Albums: The White Stripes, Under Great White Northern Lights (XL)
Pixies, Doolittle Live (Live Here Now)
You had to be there? Maybe, but these live LPs still thrill
Sunday 14 March 2010
Listening to live albums is, all too often, an experience akin to watching porn: all very well, but no substitute for actually being there, and too often leaving you with the empty feeling that comes from watching other people having all the fun.
Two iconic US alt-rock bands release live albums this week, and there's inevitably a built-in ceiling on how enjoyable they can be, unless you happened to be at the show, which at least adds memento value to the artefact.
Those incorrigible neophobes The White Stripes take the most traditional approach, with a 16-track lucky dip culled from their 2007 Canadian tour, and a good old vinyl version available (although there is a sister DVD documentary). Pixies, who have turned the live album into a cottage industry of late, have gone into multi-format overload to commemorate – and cash in on – their Doolittle tour of last year. As well as a double CD, limited to 1,000 per show, there's something called a USB wristband and a free iPhone app (which, as someone who's still clinging to a battered Nokia N70, I'm afraid leaves me equally baffled).
Both bands are admittedly atypical in that they're arguably best experienced in the raw. They have similarities, both famous for creating a fusion of garage punk with a more ancient folk form (Delta blues in the Stripes' case, gypsy flamenco in Pixies'), and both therefore lend themselves unusually well to a red-in-tooth-and-claw setting. Under Great White Northern Lights begins, incongruously, with a Scottish bagpipe march, whereupon Jack's Steve Priest shrieking and Meg's hell-for-leather tubthumping proceed via the vengeful metal of "Blue Orchid", the sweet schoolkid romance of "We Are Going to Be Friends" and a couple of gender-bending cover versions (Dusty and Dolly) towards the crowd-pleasing finales "Fell in Love with A Girl" and "Seven Nation Army". Much of the time it sounds like it was recorded inside a rusty bucket, but that's preferable to the post-production fakery you get with many live albums.
Pixies' decision to include the entire duration of each gig, from the interminable violin overture to the encore-begging crowd noise, means it palls at times, but at least this rescues it from being merely a pointless live re-recording of the studio album. The contemporaneous B-sides which top and tail the show are a blast; "Hey" is spine-tingling, and there's a "hits" encore which will vary according to the particular gig you purchase. Both are unusually thrilling examples of the genre, but Under Great White Northern Skies merely whets the appetite for the next White Stripes tour, should one ever materialise, while Doolittle Live makes you wonder when Pixies are gonna tour their real masterpiece Surfer Rosa.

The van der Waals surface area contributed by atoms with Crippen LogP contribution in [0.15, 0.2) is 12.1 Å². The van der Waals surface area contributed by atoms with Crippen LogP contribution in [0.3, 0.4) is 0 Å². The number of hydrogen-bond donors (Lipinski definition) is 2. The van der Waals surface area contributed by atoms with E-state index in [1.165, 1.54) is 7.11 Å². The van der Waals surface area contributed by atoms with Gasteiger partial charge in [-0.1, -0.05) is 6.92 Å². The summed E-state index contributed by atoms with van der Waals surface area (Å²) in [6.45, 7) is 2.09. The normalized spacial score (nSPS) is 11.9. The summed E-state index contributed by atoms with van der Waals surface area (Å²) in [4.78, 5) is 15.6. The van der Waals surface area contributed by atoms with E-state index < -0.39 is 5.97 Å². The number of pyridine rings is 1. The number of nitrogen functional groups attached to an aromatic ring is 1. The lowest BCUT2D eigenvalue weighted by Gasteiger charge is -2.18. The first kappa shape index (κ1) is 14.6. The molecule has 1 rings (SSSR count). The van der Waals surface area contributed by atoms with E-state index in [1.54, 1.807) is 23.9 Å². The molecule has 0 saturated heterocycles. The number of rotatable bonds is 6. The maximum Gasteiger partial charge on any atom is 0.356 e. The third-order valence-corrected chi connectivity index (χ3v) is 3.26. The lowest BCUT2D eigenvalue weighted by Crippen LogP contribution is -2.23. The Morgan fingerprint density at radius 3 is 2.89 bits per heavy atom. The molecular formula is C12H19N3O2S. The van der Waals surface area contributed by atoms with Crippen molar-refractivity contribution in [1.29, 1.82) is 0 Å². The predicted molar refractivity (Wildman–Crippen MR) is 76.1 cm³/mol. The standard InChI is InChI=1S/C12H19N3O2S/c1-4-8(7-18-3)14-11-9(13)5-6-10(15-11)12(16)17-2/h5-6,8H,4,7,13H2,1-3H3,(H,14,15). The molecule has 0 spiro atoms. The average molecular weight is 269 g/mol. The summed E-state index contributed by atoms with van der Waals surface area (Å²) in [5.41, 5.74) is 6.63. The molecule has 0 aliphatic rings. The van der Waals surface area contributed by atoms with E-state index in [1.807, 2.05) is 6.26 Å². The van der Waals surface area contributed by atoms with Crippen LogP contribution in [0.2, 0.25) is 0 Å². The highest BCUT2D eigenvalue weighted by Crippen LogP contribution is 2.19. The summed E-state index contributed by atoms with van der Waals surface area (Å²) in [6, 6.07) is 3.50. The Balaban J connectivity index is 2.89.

TV reviewGrace Dent: Jimmy McGovern's new drama sheds light on sex slavery in the colonies
Eurovision 2015Australian Idol winner unveiled as representative Down Under
Arts & Ents blogs
- 1 Tourist films plane's descent just metres above packed Caribbean beach
- 2 Indian woman creates 'Marriage CV' after parents put her on dating site: 'Definitely not marriage material. Won’t grow long hair, ever'
- 3 World Book Day: Boy 'excluded' from school after dressing up as Fifty Shades' Christian Grey
- 4 Bad Jews poster 'censored' on London Tube
- 5 Have sex with your iPad thanks to the new sex toy no-one asked for
The 9 rules every Wile E. Coyote and Road Runner cartoon had to follow are wonderfully pedantic
Toy Story 4: Pixar promises a romcom storyline 'separate' from the much-loved trilogy
Fifty Shades of Grey movie shows first sex scene 'after 40 minutes'
Bad Jews poster 'censored' on London Tube
World Book Day: Boy 'excluded' from school after dressing up as Fifty Shades' Christian Grey
Nearly 100,000 of Britain's poorest children go hungry after parents' benefits are cut
Durham Free School: 'Creationism taught at' free school facing closure
End of the licence fee: BBC to back radical overhaul of how it is funded
Elif Shafak: Turkish author warns against rise of British nationalism
Ex-head of MI6: 'We shouldn't kid ourselves that Russia is on a path to democracy'
Most people think legal tax avoidance is just as wrong as illegal tax evasion, poll suggests